The United Nations has joined global condemnation of the military takeover in Mali, which saw President Ibrahim Boubacar Keïta forced to resign.
The UN’s Security Council echoed similar calls by regional bodies for the immediate release of all government officials and the restoration of constitutional order.
The soldiers said they acted to prevent the country falling into further chaos.
They say they will set up a civilian government and hold new elections.
Mali, a vast country stretching into the Sahara Desert, is among the poorest in the world and has experienced several military takeovers. It is currently battling to contain a wave of jihadist attacks and ethnic violence.
Mr Keïta won a second term in elections in 2018, but since June has faced huge street protests over corruption, the mismanagement of the economy and disputed legislative elections.
There has also been anger among troops about pay and the conflict with jihadists.
The African Union earlier suspended Mali, saying military coups were “something of the past which we cannot accept anymore”.
“Whenever you have a crisis and the military people have a coup and say ‘we are responding to the will of the people’, this way of responding is not acceptable at all,” the AU’s Commissioner for Peace and Security, Smail Chergui, told the BBC’s Focus on Africa programme.
The 15-member Economic Community of West African States (Ecowas) has also taken swift action against Mali – closing borders, suspending financial flows and ejecting it from decision-making bodies.
US Secretary of State Mike Pompeo tweeted his condemnation, and French President Emmanuel Macron urged a return to civilian rule saying “the fight against terrorist groups and the defence of democracy and the rule of law are inseparable”.
Who are the coup leaders?
Reports in Mali say Colonel Assimi Goita has been confirmed as president of the new military junta, which is calling itself the National Committee for the Salvation of the People (CNSP).
He met senior civil servants earlier on Wednesday and told them: “We have no political ambitions, we are soldiers, our objective is to rapidly transfer power. The state will continue, we assure you of our support in order to work in tranquillity, we want to reassure you,” the Malian newspaper Journal du Mali reports.
Other members of the junta identified in the report include Col Malick Diaw, CNSP vice-president, and Col Ismaël Wagué, the air force deputy chief of staff, who had earlier read a statement on behalf of the group.
The newspaper quotes local websites as saying four civilians were killed by gunfire during the military takeover, although this has been denied by coup leaders.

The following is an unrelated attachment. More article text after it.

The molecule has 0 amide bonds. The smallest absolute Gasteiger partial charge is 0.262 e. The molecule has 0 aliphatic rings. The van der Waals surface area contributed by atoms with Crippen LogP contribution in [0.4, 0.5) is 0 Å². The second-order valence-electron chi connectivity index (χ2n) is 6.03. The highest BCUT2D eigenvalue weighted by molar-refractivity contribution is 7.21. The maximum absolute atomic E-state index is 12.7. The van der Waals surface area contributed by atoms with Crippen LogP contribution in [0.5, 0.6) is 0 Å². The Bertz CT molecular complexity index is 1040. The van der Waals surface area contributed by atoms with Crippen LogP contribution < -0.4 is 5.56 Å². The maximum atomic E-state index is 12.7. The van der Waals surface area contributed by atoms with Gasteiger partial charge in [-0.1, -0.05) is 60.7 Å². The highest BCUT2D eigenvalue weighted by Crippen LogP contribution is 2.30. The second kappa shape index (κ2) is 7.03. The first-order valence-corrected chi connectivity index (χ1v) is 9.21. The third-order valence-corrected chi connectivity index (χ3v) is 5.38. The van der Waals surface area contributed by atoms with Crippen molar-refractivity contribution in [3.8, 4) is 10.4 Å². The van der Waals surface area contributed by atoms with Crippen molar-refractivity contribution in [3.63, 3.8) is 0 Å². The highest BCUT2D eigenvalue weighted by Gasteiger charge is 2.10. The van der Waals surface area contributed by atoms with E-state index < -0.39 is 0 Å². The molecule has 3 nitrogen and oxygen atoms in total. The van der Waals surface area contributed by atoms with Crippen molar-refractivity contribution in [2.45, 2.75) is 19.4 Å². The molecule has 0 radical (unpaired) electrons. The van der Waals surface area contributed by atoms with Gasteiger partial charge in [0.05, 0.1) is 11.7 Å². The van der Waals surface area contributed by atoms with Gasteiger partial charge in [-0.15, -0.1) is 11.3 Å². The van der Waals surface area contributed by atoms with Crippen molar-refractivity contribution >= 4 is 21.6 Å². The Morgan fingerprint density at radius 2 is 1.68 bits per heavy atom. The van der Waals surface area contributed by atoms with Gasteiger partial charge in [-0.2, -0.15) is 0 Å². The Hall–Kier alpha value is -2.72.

In another development, the head of the Mali’s opposition M5 movement, conservative Imam Mahmoud Dicko, announced he would be withdrawing from politics after meeting with the coup leaders. No reasons were given.
Mr Dicko has called for reforms after rejecting concessions from Mr Keïta.
How did the coup take place?
It appears that mutinying soldiers took control of the Kati army camp, about 15km (nine miles) from Bamako, on Tuesday. They then marched on the capital, cheered by crowds who had gathered to demand Mr Keïta’s resignation.
The soldiers then stormed the presidential buildings, arresting Mr Keïta and his prime minister and taking them to Kati Camp. The president’s son, the speaker of the National Assembly, the foreign and finance ministers were also reported to have been detained.
Appearing on TV on Tuesday night, President Keïta said he would resign as he did not want “blood to be spilled to keep me in power”.
Although banks and offices were closed in Bamako on Wednesday, there were signs of daily life resuming. Some residents had gathered to celebrate the coup, while some were worried about who would now be in charge of the country, reports journalist Mohamed Salaha.
It was the war in Libya, almost a decade ago, that nudged Mali along the path to chaos.
Weapons from Libya flooded across the Sahara Desert, fuelling a separatist conflict in northern Mali, which morphed into an Islamist militant offensive, which prompted a coup in the capital Bamako.
It’s been a mess ever since, in a landlocked nation that had been a West African success story.
Today French troops, American drones, UN peacekeepers, and British helicopters are all trying – and largely failing – to strengthen security, not just in Mali, but across a vast region increasingly threatened by Islamist insurgencies and other conflicts.
This latest military coup in Bamako appears to be a reaction to those security challenges, but also to corruption, disputed elections, and political drift.
The coup itself seems unlikely to fix anything.
But it highlights a familiar truth – that while foreign intervention has its uses, the key to repairing a nation like Mali lies in its own hands, and with its own faltering democratic institutions.
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